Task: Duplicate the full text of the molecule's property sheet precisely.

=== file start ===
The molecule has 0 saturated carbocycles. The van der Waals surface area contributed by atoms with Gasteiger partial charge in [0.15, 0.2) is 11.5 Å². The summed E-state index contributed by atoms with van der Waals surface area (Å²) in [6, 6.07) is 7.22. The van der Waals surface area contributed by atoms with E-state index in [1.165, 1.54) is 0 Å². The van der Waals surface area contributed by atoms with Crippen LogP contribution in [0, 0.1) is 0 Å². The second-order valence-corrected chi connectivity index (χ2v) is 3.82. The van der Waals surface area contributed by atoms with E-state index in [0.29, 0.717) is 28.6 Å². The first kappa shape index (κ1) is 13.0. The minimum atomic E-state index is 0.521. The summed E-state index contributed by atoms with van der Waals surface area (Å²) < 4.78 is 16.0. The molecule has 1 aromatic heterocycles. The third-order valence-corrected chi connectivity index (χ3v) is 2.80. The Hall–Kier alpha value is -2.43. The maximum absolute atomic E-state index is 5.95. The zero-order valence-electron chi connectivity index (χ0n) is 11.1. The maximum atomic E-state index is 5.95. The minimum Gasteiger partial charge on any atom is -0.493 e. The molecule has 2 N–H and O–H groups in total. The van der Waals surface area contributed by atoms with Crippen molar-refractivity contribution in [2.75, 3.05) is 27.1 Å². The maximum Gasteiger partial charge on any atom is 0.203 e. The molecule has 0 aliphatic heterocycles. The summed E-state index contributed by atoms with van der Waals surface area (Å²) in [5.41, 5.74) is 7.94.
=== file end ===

The molecule has 0 saturated carbocycles. The van der Waals surface area contributed by atoms with Gasteiger partial charge in [0.15, 0.2) is 11.5 Å². The summed E-state index contributed by atoms with van der Waals surface area (Å²) in [6, 6.07) is 7.22. The van der Waals surface area contributed by atoms with E-state index in [1.165, 1.54) is 0 Å². The van der Waals surface area contributed by atoms with Crippen LogP contribution in [0, 0.1) is 0 Å². The second-order valence-corrected chi connectivity index (χ2v) is 3.82. The van der Waals surface area contributed by atoms with E-state index in [0.29, 0.717) is 28.6 Å². The first kappa shape index (κ1) is 13.0. The minimum atomic E-state index is 0.521. The summed E-state index contributed by atoms with van der Waals surface area (Å²) < 4.78 is 16.0. The molecule has 1 aromatic heterocycles. The third-order valence-corrected chi connectivity index (χ3v) is 2.80. The Hall–Kier alpha value is -2.43. The maximum absolute atomic E-state index is 5.95. The zero-order valence-electron chi connectivity index (χ0n) is 11.1. The maximum atomic E-state index is 5.95. The minimum Gasteiger partial charge on any atom is -0.493 e. The molecule has 2 N–H and O–H groups in total. The van der Waals surface area contributed by atoms with Crippen molar-refractivity contribution in [2.75, 3.05) is 27.1 Å². The maximum Gasteiger partial charge on any atom is 0.203 e. The molecule has 0 aliphatic heterocycles. The summed E-state index contributed by atoms with van der Waals surface area (Å²) in [5.41, 5.74) is 7.94.